Principals are top targets of assault
School principals are six times more likely to face violence than the general population, with students and parents dishing it out equally, according to new research in Australia.
And the situation is likely to be just as serious here, New Zealand Principals' Federation president Phil Harding says.
The study by Monash University in Melbourne, released this week, found principals were more likely to face violence, threats of violence and bullying than the general population.
They were also working longer hours and experiencing higher levels of stress, the report said.
More than 2000 principals were surveyed and 38 per cent said they had experienced threats of violence - compared with 8 per cent of the general population - while 27 per cent reported experiencing physical violence, compared with just 4 per cent of the general population.
Parents made more threats than students, but they were equally likely to be the perpetrators of violence.
There were 54 stand-downs from Waikato schools alone for assaults on staff last year and, in 15 cases, the offending was serious enough for the students to be removed permanently.
There were also 263 stand-downs for verbal assaults on staff.
However, these figures do not account for incidences of assaults or threats by parents.
Mr Harding said the situation in New Zealand schools would not be "hugely different" from those across the ditch and principals were often the target of students' and parents' anger.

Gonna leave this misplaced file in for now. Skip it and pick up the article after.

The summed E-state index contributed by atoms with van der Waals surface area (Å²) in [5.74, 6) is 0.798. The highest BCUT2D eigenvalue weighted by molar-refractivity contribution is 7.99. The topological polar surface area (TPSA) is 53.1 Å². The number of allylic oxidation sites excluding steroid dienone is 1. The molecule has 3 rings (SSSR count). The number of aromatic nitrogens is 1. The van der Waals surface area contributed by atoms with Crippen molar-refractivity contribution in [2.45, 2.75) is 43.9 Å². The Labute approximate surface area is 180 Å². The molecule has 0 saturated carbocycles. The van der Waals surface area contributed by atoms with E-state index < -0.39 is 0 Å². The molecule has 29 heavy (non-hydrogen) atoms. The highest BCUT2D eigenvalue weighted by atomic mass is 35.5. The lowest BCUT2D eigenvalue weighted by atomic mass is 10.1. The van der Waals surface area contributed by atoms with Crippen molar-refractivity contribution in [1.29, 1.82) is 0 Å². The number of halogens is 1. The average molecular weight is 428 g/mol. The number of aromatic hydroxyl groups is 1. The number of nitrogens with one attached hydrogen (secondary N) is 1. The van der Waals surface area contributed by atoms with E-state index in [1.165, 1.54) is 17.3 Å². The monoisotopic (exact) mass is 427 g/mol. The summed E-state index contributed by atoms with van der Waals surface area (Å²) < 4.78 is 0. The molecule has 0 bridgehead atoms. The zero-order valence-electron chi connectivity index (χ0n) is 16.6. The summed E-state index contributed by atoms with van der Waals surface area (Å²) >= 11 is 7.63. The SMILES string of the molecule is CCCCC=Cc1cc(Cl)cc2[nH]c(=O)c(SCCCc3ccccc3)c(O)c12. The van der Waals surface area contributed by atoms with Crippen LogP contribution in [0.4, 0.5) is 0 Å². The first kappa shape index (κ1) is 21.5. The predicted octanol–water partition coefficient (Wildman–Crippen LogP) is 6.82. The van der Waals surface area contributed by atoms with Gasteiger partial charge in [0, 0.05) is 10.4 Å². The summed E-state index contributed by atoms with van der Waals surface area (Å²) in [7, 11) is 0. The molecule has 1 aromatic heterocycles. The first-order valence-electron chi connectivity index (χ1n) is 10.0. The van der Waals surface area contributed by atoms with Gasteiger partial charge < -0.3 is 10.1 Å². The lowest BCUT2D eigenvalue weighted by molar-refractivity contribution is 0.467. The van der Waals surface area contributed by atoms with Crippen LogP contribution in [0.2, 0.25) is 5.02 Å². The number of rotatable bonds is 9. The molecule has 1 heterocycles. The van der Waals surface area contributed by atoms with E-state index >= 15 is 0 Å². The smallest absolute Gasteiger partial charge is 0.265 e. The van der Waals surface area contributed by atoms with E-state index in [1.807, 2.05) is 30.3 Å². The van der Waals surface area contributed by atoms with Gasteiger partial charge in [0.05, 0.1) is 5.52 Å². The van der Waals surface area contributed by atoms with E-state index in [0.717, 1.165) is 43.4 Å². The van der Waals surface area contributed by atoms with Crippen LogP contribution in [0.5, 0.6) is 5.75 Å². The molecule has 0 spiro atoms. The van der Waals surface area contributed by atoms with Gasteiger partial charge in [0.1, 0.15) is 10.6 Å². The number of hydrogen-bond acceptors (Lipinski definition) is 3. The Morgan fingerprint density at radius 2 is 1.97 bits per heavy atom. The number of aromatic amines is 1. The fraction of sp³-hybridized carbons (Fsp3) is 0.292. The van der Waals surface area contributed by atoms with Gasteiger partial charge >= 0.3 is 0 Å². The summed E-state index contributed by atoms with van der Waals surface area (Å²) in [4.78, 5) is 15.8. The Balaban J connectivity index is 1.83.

"I think, probably, there is a bit of a trend towards people taking it out on the school and blaming the school when things go wrong."
He said a Wellington principal was recently badly assaulted by a family member during a meeting to discuss a student's behavioural issues.
"It's disappointing. You'd think as we get more sophisticated and as we move into the future that tribal violence would be reducing and not increasing, and yet we do hear of these horrible attacks sometimes in a school, but also in public places."
The Australian report recommended the establishment of an independent task force to investigate staff bullying and violence in schools with the aim of determining best practice to reduce offensive behaviour.
Mr Harding said he did not see the need for a similar task force in New Zealand.